Nearly one third of girls in developing countries are married before age 18. Close to one in seven are married before age 15, according to the World Health Organisation.
That's why ending child marriage is the focus of the inaugural International Day of the Girl Child.
Childhood marriage violates millions of girls' rights, disrupts their education, jeopardises their health, and denies them their childhood, limiting their opportunities and impacting all aspects of a girl's life.
Women are at the centre of all of ActionAid’s work, because empowering women and girls to claim their rights to education, health and freedom from gender-based discrimination and violence is the key to breaking the cycle of poverty and abuse.
Through ActionAid initiatives including our child sponsorship program and local rights programs, girls like Susan from Kenya, are able to access high school and tertiary education, and claim a better future for themselves and their communities.
Susan is one of six siblings. Her father died of AIDS and her mother is HIV positive, though she and her siblings are fortunate to not be infected with the disease. On the eve of International Women’s Day, in March this year, Susan reflected on the importance of fighting for a better future for women.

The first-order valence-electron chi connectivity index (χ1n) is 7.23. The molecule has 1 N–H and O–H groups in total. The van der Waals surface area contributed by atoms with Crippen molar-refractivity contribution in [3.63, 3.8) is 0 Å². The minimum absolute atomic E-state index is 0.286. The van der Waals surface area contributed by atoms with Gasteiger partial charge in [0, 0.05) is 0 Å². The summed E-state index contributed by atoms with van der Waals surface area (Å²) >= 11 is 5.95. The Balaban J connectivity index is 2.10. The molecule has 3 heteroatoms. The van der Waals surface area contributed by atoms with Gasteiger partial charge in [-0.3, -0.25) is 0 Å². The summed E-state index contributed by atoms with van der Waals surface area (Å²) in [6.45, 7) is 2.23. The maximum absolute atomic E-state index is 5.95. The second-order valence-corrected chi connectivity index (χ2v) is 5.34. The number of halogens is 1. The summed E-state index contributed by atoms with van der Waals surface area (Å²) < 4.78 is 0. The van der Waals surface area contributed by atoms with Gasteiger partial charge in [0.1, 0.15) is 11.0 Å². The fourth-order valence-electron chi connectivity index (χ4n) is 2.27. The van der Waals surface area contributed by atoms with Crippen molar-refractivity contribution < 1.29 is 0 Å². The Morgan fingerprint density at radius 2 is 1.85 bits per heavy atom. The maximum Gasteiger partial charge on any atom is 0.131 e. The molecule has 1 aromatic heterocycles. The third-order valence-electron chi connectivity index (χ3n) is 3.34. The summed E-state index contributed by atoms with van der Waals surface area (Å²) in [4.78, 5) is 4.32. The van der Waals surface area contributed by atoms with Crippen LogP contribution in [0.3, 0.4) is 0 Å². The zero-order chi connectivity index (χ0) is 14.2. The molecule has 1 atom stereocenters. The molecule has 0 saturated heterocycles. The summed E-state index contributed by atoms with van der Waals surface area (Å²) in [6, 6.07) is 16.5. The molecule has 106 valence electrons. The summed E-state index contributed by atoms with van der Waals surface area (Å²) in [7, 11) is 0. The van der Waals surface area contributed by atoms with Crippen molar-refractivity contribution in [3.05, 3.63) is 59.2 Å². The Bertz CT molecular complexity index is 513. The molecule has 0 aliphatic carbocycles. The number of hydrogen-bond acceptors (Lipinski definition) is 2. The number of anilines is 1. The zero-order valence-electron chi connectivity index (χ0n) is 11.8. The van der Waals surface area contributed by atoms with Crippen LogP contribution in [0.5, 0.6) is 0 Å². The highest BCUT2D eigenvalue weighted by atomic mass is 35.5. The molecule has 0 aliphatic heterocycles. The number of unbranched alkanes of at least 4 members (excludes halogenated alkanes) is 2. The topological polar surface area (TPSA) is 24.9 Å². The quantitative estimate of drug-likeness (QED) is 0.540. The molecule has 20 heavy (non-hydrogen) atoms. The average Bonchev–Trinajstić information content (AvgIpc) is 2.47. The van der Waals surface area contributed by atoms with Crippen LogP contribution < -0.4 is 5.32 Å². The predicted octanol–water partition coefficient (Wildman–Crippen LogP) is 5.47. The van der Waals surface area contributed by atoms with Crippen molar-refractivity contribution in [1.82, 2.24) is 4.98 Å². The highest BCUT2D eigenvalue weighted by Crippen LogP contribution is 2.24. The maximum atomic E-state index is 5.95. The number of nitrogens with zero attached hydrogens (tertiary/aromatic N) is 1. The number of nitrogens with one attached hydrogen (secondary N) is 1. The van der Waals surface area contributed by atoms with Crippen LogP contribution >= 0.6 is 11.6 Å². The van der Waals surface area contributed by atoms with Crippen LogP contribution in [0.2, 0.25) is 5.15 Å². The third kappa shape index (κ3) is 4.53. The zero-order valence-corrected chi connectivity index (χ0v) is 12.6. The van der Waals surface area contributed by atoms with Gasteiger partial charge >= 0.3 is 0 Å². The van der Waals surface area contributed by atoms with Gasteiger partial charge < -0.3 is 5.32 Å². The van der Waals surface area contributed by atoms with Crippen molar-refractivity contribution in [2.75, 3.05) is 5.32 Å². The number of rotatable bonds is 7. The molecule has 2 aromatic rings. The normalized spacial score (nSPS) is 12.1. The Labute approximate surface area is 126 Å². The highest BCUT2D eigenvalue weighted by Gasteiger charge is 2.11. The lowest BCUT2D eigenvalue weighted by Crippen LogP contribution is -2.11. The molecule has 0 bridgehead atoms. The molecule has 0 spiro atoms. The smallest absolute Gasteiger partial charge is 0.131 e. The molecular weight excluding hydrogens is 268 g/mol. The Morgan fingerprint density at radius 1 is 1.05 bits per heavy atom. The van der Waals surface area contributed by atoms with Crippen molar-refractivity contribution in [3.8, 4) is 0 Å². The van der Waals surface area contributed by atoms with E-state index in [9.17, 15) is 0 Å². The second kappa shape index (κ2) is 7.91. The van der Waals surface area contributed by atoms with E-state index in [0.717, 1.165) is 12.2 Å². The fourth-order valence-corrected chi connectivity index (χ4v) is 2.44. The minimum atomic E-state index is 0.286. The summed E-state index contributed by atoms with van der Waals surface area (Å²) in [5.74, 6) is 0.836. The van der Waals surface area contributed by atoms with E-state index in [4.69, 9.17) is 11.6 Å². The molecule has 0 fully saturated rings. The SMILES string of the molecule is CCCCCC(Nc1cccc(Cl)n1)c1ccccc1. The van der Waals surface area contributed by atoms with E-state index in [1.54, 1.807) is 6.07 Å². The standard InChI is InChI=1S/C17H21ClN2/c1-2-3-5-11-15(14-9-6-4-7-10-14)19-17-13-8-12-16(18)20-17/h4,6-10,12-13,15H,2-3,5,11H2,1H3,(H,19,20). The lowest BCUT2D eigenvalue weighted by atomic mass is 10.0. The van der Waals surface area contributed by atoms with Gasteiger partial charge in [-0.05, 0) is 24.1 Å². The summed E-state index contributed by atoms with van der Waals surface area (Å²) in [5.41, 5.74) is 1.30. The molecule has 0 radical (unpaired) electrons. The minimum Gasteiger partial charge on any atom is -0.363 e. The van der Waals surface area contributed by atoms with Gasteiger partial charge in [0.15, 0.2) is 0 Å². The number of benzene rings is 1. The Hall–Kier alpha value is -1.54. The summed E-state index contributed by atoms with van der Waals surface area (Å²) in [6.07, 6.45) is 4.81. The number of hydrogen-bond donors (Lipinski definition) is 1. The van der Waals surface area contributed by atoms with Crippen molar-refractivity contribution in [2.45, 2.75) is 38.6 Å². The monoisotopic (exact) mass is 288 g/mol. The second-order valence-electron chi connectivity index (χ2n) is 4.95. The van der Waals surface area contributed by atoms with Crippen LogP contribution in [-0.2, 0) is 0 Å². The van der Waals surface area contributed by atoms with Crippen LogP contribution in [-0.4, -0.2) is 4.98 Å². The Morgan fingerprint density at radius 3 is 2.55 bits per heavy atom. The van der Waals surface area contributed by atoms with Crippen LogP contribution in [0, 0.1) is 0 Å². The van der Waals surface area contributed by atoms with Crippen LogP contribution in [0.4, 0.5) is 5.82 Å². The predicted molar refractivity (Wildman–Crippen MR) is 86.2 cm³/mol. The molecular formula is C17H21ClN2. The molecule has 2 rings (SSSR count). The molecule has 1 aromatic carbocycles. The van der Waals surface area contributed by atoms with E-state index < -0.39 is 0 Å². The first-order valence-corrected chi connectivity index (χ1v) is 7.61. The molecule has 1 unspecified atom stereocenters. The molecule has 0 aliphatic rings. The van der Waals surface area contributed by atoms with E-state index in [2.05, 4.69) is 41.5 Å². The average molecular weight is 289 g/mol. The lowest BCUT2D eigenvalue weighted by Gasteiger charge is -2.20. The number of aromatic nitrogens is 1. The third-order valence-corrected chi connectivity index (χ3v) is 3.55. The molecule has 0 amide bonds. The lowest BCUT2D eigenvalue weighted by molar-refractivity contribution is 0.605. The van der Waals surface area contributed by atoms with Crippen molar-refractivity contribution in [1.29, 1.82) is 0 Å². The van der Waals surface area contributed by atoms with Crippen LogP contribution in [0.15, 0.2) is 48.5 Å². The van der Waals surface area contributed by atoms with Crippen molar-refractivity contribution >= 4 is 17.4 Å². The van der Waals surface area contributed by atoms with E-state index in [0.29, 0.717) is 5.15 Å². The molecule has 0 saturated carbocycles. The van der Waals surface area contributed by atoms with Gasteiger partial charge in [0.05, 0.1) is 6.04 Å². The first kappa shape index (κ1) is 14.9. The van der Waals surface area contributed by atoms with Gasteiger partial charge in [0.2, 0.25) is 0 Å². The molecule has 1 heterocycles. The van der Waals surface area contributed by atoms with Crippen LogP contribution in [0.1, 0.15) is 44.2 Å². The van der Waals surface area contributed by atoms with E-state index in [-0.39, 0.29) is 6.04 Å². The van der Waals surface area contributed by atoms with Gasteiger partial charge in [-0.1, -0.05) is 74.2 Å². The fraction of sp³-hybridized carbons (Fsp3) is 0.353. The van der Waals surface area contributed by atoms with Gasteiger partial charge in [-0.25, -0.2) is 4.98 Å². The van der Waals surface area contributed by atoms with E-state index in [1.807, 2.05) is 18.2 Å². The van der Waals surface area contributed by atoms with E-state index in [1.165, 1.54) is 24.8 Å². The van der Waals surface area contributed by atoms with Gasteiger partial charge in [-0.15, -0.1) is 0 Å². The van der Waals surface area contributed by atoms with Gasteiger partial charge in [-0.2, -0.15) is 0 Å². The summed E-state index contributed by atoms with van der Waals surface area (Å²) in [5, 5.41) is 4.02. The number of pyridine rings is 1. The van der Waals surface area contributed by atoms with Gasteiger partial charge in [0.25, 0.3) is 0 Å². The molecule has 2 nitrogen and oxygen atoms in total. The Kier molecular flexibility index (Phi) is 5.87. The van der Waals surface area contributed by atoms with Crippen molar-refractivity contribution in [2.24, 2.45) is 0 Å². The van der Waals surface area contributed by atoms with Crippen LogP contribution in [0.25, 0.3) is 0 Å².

“I have realised that we have to break some of the old cultures that prevail in my community. Female genital mutilation (FGM) is wrong; early marriage is wrong; it is wrong when men take all the decisions; and it is wrong that men are allocated all the land.”
Susan’s mother sells vegetables to support her family. “My mother is smart. She has a shop selling groceries and food. She is doing okay and makes just enough to ensure that we get food every day,” Susan says.
But Susan has high aspirations for herself and for her community.
“I want to become a doctor. I would like to leave Pokot for a while and then come back when I have finished studying medicine and have had some experience. There are so many people to help around here, and I am becoming a very strong woman.”
She is appreciative of the sponsorship of ActionAid donors, but has an outward focus, already thinking of ways to support her local community.
“I love being a sponsored child. This is not about me. The support goes to the school and the community, so I am helping everybody around me – especially the children and the women. At the school, the sponsors have paid for two buildings and a playground. ActionAid is also doing a lot to empower girls and women in this area. They are really changing the mindset of the people. Because of ActionAid, I will not be circumcised and forced into an early marriage.”
This International Day of the Girl Child, stand with our sisters in Australia and across the world to demand that girls be allowed to be girls, not child brides.
Because girls like Susan have a right to be educated, to be healthy, to be leaders in their own right, and free to exceed their biggest dreams.